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Joe Nocera

CDC Still Getting Interference. This Time From Teachers.

The politics may be different, but the conflicts with science are the same.

CDC Director Rochelle Walensky got a lesson in politics.

CDC Director Rochelle Walensky got a lesson in politics.

Photographer: Erin Clark-pool/Getty Images

In 1983, a scientist named Bill Foege resigned as the director of the Centers for Disease Control and Prevention.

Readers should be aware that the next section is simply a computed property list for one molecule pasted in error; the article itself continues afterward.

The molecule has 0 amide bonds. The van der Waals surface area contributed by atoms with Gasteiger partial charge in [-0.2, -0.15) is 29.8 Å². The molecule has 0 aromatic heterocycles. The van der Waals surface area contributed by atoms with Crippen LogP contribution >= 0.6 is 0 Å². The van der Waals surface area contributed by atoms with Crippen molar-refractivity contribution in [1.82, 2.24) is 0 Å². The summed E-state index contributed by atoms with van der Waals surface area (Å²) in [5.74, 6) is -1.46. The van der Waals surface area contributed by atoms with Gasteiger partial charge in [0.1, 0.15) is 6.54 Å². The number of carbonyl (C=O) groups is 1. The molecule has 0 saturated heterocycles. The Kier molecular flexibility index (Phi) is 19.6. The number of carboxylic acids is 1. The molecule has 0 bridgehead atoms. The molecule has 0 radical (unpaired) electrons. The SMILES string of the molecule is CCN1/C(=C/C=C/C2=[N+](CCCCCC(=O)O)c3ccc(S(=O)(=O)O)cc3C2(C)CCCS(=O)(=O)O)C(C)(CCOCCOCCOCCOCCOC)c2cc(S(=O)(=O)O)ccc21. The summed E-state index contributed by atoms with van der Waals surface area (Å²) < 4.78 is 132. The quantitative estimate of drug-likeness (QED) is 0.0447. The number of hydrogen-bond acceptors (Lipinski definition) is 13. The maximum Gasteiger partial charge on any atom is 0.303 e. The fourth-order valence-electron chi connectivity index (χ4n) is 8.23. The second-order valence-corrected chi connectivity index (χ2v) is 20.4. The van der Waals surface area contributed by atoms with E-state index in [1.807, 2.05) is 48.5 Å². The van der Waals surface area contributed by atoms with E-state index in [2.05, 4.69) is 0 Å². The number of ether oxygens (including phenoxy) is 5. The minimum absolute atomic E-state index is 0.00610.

He did so, Michael Lewis tells us in his new book, “The Premonition,” because after CDC researchers had discovered a connection between aspirin and Reye’s syndrome  in children, the aspirin manufacturers complained to the White House. President Ronald Reagan’s administration responded by telling the CDC to “cease and desist,” according to Foege. So he quit.